American Airlines and Southwest Airlines posted second-quarter gains on Thursday as they were boosted by federal aid and a surge in travel demand.
The Fort Worth, Texas-based American reported net income of $ 19 million and recorded five consecutive quarters in losses, thanks in part to more than $ 1 billion in state payroll. Revenue for the three months ended June 30 was $ 7.48 billion, down from just $ 1.6 billion a year earlier and above forecast Wall Street analysts as customers flocked to the sky returned.
After adjusting for one-time effects, American posted a loss of $ 1.1 billion, or $ 1.69 as a share.
American plans to run $ 15 billion in debt by 2025. According to FactSet, the most heavily indebted of the US airlines had a total debt of about 48 billion US dollars at the end of the first quarter.
An American Airlines Boeing 777-300ER takes off from Sydney Airport in Sydney, Australia on October 28, 2020.
Loren Elliott | Reuters
Early Thursday, Southwest reported a jump in sales for the quarter as travelers returned. Revenue for the Dallas-based airline rose nearly 300% year over year to $ 4 billion. That was still 32% less than $ 5.9 billion for the same period in 2019. Net income for the second quarter was $ 348 million, compared to a loss of $ 915 million a year earlier.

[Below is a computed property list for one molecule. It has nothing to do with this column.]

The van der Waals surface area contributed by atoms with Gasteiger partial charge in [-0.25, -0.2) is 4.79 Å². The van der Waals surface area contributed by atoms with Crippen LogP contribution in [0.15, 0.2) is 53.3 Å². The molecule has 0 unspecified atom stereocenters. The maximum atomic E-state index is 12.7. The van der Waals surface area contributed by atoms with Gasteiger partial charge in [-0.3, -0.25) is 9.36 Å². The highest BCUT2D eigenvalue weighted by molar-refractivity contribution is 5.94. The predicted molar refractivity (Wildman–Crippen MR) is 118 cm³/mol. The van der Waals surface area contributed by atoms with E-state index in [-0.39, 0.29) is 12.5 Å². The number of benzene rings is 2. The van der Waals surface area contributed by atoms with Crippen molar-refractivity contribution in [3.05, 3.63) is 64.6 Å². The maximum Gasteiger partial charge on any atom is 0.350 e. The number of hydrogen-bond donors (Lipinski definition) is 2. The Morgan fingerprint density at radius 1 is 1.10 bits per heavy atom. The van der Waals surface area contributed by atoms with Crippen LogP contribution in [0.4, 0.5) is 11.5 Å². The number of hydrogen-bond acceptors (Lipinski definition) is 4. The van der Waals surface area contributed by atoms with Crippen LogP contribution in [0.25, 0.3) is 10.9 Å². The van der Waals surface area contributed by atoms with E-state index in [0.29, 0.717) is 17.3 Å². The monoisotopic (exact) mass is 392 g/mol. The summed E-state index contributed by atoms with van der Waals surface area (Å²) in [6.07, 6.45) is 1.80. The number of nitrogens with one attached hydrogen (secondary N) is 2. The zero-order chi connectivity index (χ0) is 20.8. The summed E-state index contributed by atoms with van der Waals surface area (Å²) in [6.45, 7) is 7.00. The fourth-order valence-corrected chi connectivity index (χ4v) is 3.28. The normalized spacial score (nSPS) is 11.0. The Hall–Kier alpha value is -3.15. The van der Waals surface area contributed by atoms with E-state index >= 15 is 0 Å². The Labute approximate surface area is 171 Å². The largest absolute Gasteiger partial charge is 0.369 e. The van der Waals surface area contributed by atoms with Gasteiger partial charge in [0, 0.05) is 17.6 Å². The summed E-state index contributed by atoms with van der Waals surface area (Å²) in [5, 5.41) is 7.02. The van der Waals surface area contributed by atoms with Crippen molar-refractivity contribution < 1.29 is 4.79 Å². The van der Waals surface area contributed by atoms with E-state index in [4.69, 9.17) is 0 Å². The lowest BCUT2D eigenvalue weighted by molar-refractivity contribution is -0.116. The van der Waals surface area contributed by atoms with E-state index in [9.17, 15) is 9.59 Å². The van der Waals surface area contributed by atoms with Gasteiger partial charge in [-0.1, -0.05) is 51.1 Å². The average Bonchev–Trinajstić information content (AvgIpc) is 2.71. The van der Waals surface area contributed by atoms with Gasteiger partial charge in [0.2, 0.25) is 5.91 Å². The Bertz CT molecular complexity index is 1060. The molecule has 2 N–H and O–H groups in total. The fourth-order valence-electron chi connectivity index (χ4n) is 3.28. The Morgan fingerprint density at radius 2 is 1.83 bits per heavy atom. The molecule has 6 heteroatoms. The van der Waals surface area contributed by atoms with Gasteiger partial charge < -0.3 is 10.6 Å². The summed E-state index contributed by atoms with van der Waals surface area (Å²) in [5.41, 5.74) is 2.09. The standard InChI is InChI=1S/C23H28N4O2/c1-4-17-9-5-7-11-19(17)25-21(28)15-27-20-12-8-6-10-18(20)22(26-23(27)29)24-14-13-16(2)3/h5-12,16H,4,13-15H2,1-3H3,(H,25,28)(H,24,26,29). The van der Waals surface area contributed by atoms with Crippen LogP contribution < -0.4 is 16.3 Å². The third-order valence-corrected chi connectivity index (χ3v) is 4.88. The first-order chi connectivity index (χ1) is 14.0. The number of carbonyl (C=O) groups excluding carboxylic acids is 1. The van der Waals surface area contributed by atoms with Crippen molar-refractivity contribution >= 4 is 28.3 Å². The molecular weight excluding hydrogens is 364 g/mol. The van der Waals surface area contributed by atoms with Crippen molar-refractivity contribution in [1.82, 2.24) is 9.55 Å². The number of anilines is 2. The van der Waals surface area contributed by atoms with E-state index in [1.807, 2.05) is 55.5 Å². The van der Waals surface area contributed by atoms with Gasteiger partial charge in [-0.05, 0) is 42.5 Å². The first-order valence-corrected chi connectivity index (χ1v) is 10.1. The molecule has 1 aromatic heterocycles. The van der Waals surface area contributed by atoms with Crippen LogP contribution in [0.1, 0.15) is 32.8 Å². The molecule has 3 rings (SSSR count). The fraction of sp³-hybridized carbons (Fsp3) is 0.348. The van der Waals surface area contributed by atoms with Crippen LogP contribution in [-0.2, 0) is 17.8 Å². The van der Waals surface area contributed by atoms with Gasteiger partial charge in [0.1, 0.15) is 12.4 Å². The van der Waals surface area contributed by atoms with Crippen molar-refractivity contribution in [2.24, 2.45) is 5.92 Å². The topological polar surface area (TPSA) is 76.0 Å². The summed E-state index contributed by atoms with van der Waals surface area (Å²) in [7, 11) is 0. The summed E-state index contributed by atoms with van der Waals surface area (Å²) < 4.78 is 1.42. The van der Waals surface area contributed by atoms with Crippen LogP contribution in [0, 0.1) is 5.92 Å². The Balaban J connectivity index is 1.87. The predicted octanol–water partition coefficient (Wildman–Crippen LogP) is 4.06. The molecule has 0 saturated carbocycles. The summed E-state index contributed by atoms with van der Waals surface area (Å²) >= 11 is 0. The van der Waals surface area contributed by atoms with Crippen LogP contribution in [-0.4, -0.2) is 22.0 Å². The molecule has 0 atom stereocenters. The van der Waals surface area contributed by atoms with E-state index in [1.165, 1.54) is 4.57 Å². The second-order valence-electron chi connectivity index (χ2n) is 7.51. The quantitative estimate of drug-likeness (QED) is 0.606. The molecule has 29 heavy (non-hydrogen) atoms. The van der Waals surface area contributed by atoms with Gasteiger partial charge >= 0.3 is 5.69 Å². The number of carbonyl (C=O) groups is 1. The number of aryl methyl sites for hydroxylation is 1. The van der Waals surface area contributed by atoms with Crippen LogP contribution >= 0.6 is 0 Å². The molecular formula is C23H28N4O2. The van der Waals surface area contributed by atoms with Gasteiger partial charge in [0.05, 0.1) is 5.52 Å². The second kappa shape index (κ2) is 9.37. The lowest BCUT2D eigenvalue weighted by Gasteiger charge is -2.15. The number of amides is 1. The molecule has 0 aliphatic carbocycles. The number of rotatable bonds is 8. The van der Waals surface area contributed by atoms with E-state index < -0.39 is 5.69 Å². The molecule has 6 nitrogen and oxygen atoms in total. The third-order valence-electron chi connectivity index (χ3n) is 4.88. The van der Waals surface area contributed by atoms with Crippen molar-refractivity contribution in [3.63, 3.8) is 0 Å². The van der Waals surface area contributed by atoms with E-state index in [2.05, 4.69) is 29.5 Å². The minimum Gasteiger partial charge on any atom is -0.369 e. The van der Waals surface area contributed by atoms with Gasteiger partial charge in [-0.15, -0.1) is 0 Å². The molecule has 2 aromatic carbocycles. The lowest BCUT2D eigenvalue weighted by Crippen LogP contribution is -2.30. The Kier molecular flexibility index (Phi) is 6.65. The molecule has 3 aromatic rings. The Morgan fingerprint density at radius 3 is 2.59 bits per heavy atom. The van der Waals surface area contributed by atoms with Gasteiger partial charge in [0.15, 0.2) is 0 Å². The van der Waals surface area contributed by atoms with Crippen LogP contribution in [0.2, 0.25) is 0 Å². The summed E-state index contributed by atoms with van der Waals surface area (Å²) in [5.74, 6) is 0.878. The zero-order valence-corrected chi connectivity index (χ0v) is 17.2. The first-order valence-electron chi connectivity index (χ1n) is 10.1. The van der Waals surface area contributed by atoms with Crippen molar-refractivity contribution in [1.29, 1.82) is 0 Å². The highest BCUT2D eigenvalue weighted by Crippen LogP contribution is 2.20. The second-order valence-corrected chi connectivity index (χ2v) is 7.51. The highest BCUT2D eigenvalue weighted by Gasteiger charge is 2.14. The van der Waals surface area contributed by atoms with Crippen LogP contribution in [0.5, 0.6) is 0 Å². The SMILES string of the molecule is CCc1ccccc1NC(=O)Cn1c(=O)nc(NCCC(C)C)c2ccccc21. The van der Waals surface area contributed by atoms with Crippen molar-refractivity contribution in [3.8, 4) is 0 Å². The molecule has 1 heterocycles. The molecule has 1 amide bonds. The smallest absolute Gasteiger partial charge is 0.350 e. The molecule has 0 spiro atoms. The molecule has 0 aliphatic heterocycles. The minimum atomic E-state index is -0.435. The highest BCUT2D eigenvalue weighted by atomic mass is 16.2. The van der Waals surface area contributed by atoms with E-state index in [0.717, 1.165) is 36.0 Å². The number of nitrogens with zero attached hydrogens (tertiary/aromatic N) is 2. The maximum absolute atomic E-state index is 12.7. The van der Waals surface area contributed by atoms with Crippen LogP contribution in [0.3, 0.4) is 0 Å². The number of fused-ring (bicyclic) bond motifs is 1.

The airline recently faced hundreds of cancellations and delays during the quarter due to bad weather, technology issues and staff shortages. During the week of July 4th, it offered double pay to flight attendants and other employees to take on extra shifts.
“While the rapid increase in travel demand in June gave stability to our financial position, it has impacted our operations after a prolonged period of weak demand due to the pandemic,” said CEO Gary Kelly in the earnings release. “That’s why we’re focusing so much on improving our operations while we restore our network to meet demand.”
Southwest said higher fuel prices and an increase in air traffic will drive costs up in the third quarter.
American Airlines also struggled with staff shortages this summer and cut its flight schedule for the first half of July by around 1%. Airlines have struggled to get employees, from flight attendants to customer service reps, back to work to cope with the surge in demand. The airlines had asked their employees last year to take unpaid or partially paid vacation or to take early retirement in order to reduce their labor costs.
U.S. airlines recently resumed or announced they would recruit pilots and other staff.
Southwest stocks lost more than 2% in early trading, while American stocks lost more than 1%.